- Designed For
- Those interested in learning the fundamentals of cider making for home and/or commercial application.
- August 19 - 23, 2019
- On-site | Corvallis, OR
- $1,850 (+ $60 registration fee)
- Five days
Ask us about Workforce Development Training. We can customize this program to fit your organization’s specific needs.
Taught by OSU Fermentation Science experts, this course introduces you to all that is needed to successfully produce your apple or pear ciders. You will learn the fundamentals of cider making, including information on apple and pear varieties, apple and pear processing, cider chemistry, cider fermentation, sensory analysis, pasteurization, carbonation, and more.
Cider Making Workshop in the Heart of the Willamette Valley
Spend five days learning the fundamental techniques of cider making in Oregon State University’s fermentation labs in the Corvallis. Oregon State is one of only a few U.S. institutions offering this sort of training, and our graduates are in great demand.
In addition to intense lab training, you will also visit a local cidery and orchard, provided there is time. The Willamette Valley is home to many excellent cideries and has a strong culture of innovation in this area. Visiting the area will allow you to tap into this culture and benefit from this first-hand knowledge.
Learn the Science of Cider Making
The course involves hands-on, practical lab work, lectures and cider tasting, covering:
- Processing techniques from apple to bottle
- An essential grounding in the chemistry and microbiology of cider
- Training in lab analytical methods for sugar, acid and nitrogen content
- Cleaning and sanitizing
- Sensory analysis of hard cider
This expert-led focus on the science of cider making in a state-of-the-art facility make this the leading cider-making course that will prepare you to refine your cider production.
Oregon State University's Focus on Fermentation
According to the United States Association of Cider Makers and Nielsen, the U.S. cider industry generated $1.3 billion in 2018, with a large segment of that business generated in the Pacific Northwest. Oregon State University's Department of Food Science and Technology has been at the forefront of this movement, with world-class facilities, successful graduates and leading experts leading programs.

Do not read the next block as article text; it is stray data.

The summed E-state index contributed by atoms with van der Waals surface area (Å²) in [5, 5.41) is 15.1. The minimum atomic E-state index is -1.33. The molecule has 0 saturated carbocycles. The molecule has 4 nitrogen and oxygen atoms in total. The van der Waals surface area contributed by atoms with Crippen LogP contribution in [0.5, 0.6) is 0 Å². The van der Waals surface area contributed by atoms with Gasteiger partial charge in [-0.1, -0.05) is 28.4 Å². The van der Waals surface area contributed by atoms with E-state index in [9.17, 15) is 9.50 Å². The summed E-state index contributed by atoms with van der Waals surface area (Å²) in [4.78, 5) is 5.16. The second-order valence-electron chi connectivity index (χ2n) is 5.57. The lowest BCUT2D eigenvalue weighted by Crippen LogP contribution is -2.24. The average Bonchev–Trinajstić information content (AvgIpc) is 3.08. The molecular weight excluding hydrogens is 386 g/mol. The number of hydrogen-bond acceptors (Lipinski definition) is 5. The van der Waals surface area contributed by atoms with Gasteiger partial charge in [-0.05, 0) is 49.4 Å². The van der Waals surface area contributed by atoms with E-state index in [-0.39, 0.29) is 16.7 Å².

This workshop with Dr. Elizabeth Tomasino allows you to access the same type of training as for-credit students in an informal and accessible workshop environment.
Hear From Past Cider Students
“I wanted more insight into large production of Cider and Perry to open my own place. The program gave me more confidence to open my own place. Lake City Cider, in Dartmouth NS, became a reality in July 2018, one year after taking the course. It definitely helped my confidence and understanding of full production. It was a great mix in our group, from hobbyists to people already working within the industry. It was great and a motivating step to get where I wanted to be.” ~ Poet MacLean
“I was eager to learn more about the production of cider. I worked in wine for many years and knew apples had different components to them and different fermentation kinetics. I also knew that OSU was a reputable resource and the extension classes were better than trying to learn on my own.
I definitely learned a lot. I really enjoyed the sensory component of the class. Super critical in cider production. Also, it was helpful to learn the different levels of sweetness and how sugar effects mouthfeel. I have since made a few home batches of cider and understand how to identify flaws or disruptions in a normal fermentation cycle. I will make my first large batch of cider this winter and am hoping to bring it to market alongside my wine label.”
~ Melaney Schmidt
“My cider is so much better now. I learned a ton of new stuff like commercial production equipment. I'm now opening a cidery in Everett, WA. The lease has been signed and TTB approved!” ~ Robert Fontaine
What You'll Learn
- A broad appreciation of the main styles of cider and perry, along with an understanding of the cider industry - including its historical development, its current position in the alcoholic drinks market and its future development
- Knowledge and understanding of the main principles and processes of cider and perry production
- Training in the practical skills necessary for the production of quality cider and perry
Dr. Elizabeth Tomasino
Dr. Elizabeth Tomasino is an Assistant Professor of Enology at OSU. She has had the opportunity to study the wine industry world-wide, including in Europe and New Zealand. Her research interests lie in wine sensory analysis and flavor chemistry. A main research includes determining relationships between sensory and chemical data, particularly those aroma compounds important for wine quality and regional differentiation. Other interests include the determination of global/regional/sub-regional wine styles, use of sensory analysis for wine education and understanding of consumer preferences, and the influence of non volatile components to wine aroma.